Two new members of the Central Peninsula General Hospital Inc. Board of Directors were elected Thursday evening, and officers were nominated for the coming year.
Julie Derry and Sue Carter were elected to the board replacing Shirley Gifford and Rick Ross, who chose not to run for re-election.
The formal election of officers will take place at the board’s next meeting, Jan. 26, according to CPGH Chief Executive Officer David Gilbreath.
Board President Loretta Flanders was nominated to continue in her role; Tom Boedeker, who has been serving as secretary-treasurer, has been nominated for vice president; and John Hoyt has been nominated for secretary-treasurer.
In other business at the board’s annual meeting on Thursday, Gilbreath said the latest estimate on Phase 3 of the hospital expansion puts the cost at $7.5 million.
Phase 3 of the project involves remodeling the existing hospital, moving the cafeteria from the basement to the ground floor, adding outpatient treatment rooms and moving administrative offices and physical medicine back from temporary off-site quarters.
The move of the Oncology Department to space formerly occupied by administration also part of Phase 3 already has been complete.
Gilbreath said one thing driving the cost of the work is the decision to keep the Emergency Department open while construction is in progress.
“We’re looking into seeing if we can move E.D. to the old ward (during construction). We might be able to save about $1 million,” he said.
The board also heard from Mikunda, Cottrell and Co. independent auditor Bill Coghill, who recently completed an annual audit of the hospital’s financial statements.
“You will see assets of cash are up almost $1 million. Also patient receivables are up slightly,” Coghill said, referring to a printed financial report.
“It seems it’s been a very healthy year. A lot is going on with a new (Magnetic Resonance Imaging machine), the new plant,” he said.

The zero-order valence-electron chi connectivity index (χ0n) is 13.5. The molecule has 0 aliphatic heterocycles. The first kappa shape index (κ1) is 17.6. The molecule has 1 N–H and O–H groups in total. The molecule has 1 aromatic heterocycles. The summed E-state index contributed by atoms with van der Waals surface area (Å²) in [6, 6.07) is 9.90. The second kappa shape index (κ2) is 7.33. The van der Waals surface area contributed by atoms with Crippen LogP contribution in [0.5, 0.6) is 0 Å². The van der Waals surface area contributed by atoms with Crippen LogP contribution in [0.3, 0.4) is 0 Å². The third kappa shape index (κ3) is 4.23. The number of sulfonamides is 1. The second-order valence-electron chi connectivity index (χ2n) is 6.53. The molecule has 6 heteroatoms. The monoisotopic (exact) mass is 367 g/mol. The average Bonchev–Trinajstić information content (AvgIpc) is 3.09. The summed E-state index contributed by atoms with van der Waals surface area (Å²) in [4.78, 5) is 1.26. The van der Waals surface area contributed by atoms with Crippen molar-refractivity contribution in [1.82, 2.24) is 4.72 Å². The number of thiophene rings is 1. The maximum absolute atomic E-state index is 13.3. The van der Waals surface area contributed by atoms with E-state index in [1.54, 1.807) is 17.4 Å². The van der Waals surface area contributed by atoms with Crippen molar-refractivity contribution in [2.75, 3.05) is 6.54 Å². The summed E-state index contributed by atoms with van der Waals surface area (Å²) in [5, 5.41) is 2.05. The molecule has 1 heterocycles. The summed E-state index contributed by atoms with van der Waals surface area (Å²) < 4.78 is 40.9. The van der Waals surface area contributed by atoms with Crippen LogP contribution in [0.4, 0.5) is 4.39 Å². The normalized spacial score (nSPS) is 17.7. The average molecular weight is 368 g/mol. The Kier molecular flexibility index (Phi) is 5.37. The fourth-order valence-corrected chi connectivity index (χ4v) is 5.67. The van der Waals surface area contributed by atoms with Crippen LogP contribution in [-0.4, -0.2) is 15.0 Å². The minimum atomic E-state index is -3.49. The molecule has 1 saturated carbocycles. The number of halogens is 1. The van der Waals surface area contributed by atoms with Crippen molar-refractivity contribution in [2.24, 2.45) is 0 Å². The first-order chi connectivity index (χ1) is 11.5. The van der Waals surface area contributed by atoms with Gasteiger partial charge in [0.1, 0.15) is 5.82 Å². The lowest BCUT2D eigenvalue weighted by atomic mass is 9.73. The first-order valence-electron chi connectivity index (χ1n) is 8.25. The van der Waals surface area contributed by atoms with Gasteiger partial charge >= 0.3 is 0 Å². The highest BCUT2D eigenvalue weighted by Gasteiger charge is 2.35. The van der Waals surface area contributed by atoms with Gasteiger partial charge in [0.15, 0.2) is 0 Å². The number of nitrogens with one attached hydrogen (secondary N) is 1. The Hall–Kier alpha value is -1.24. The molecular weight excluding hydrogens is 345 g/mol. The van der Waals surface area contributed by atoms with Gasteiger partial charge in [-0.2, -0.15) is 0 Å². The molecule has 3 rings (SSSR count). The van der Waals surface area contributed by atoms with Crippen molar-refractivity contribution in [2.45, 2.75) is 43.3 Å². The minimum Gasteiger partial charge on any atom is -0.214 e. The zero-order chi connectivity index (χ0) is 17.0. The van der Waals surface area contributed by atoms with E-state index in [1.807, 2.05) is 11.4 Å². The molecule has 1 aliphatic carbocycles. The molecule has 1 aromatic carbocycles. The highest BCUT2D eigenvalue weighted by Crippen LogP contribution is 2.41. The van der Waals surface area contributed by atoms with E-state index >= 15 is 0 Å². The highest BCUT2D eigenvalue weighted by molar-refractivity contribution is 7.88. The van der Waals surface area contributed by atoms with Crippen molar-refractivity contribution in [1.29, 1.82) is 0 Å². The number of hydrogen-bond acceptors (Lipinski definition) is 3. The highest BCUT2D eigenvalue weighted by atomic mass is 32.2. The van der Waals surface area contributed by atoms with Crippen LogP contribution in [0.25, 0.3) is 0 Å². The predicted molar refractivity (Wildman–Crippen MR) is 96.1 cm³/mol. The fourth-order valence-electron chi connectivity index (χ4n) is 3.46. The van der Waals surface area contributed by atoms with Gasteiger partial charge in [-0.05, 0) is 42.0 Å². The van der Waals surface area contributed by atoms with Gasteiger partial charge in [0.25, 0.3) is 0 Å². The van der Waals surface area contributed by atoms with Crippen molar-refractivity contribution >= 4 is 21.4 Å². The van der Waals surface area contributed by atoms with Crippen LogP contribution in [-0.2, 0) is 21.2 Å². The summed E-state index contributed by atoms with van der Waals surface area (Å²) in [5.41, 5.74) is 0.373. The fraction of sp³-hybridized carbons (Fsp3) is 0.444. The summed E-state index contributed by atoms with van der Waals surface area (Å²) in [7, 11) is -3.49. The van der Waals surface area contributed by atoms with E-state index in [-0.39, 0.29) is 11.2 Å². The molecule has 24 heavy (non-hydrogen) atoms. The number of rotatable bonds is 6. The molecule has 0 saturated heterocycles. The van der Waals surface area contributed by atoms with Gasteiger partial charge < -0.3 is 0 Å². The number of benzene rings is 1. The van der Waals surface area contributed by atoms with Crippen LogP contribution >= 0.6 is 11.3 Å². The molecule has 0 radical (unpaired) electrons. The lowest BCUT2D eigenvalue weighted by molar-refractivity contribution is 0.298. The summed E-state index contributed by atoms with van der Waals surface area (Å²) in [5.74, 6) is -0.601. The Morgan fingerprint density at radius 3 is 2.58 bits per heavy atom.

The report shows the hospital’s total assets for 2005 at $107,234,193, compared with $103,174,055 for 2004. The hospital’s fiscal year runs through June 30.
Coghill also drew attention to CPGH’s total operating revenues of $48,651,125, which were up more than $4 million from the previous year.
The board approved the purchase of a second X-ray machine, part of a planned installation of two radiographic rooms approved by the Kenai Peninsula Borough in 2003 but put on hold due to budgetary constraints.
Gilbreath said the new machine allows a patient to be X-rayed from head to toe without repositioning.
Additionally, the board authorized replacing carpet in the hospital’s high traffic entrances.
The $42,000 replacement “upgrades some 8-year-old carpet that is just worn out,” Gilbreath said.
He also explained that the new carpet would be installed in such a way that it can be protected or easily moved so it is not impacted by Phase 3 construction in the existing hospital building.
Gilbreath also reported the CPGH United Way fund drive raised $36,000 and said the hospital health fair is being planned for Jan. 28.
He said despite the Village Health Fair not being held this year because of the Arctic Winter Games, the hospital fair will be conducted as planned.
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